In Defense of Sex and the City

Sex and the City wasn’t a feminist show. It wasn’t as progressive as it could have been. It skirted around issues it could have raised. The two films that followed the TV show, almost made it a punchline. Almost. But not quite (here’s to hoping there won’t be a movie no. 3).

It’s STILL a groundbreaking piece of TV. Women won’t stop playing the “Which SATC girl are you?” game any time soon. It has tapped into the collective psyche in a way that’s hard to duplicate. And I don’t think Girls any new female-centric show is doing a good job of replicating the genuine camaraderie and affection between Carrie, Miranda, Samantha and Charlotte.

I was 14, when I first started watching SATC. It’s not that my parents weren’t supervising my TV-watching, it’s just that I was a willful child, who sneaked out of her bed to watch Russian-dubbed SATC episodes at 2 a.m. every Thursday and Friday. I can’t say that SATC wasn’t mildly titillating for a 14 year old, but I can definitely say I wasn’t tuning in for all the softcore shenanigans. My Mom was always very open about sex and sexuality, and I read a LOT of Men’s Health magazines (don’t ask…), so Samantha’s escapades were not teaching me anything I didn’t already know. I also wasn’t watching SATC because of Manolo Blahnik’s and Cosmopolitans (at 14, my greatest ambition was to own the next Harry Potter book).

I was sneak-watching Sex and the City, because it was an exhilarating experience. Here were these four single women in their thirties, who were living a far more exciting life than any married woman I knew. There was an alternate lifestyle out there. Not having a husband and children didn’t make them pariahs. It actually made them cool.  They were still very much obsessed with men and relationships, but at least they weren’t sad virginal spinsters.

Being single used to mean that nobody wanted you. Now it means you’re pretty, sexy, and you’re taking your time deciding how you want your life to be and who you want to spend it with. – Carrie Bradshaw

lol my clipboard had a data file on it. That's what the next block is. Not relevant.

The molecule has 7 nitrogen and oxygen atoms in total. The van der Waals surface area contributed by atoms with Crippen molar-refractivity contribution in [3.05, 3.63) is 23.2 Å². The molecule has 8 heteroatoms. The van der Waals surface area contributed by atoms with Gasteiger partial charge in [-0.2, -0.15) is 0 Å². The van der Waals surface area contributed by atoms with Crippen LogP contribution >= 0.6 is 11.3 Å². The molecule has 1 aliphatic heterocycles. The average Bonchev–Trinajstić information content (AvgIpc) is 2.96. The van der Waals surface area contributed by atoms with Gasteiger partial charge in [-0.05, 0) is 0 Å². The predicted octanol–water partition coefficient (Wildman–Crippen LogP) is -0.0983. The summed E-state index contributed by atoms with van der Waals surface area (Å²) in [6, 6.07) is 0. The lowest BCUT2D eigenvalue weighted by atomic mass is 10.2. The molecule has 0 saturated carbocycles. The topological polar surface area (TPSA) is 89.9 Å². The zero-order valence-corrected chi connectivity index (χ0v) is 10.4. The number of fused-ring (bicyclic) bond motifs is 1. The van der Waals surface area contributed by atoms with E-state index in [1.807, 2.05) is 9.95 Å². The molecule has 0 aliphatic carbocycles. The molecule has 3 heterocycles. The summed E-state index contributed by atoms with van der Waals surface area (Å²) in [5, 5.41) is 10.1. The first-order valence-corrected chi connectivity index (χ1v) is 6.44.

SATC gave me options. It gave me food for thought. It made me realize, that the life choices I’ve been taught to make, were not the only ones available to me. It exposed me to four distinct female characters with different personality traits and different wants and needs. It didn’t vilify the many sexual encounters these women were having. It showed me that sex is not a dirty, disgusting choice for a woman. It told me that female friendship is as genuine as male friendship. Even if this sounds corny and naive, it taught me that women are just as important as men.

And ain’t that the abso-fuckin’-lute truth?


A pledge to myself

I love my country. I wouldn’t want to be born anywhere else. But it’s hard sometimes. It’s hard to be a woman with liberal and feminist values in Armenia. Not that I’m disparaging the experiences of women in developed countries, but trust me, our kind of patriarchy is hardcore. I live in a society with strict gender roles, with conservative views on every aspect of human life, a society, where traditionalism is celebrated and equated with patriotism.

It’s hard, no, it’s TIRING to live surrounded by people, who don’t share the same values as you. Why? Because at some point you realize that you can’t beat them. You can’t even start a dialogue with them, because they simply don’t want to understand a different point of view.

What do you do when you get too tired of speaking out? What do you do when you’re not sure speaking out will help? When you think that vocalizing your values and principles will get you ostracized from your friends and family?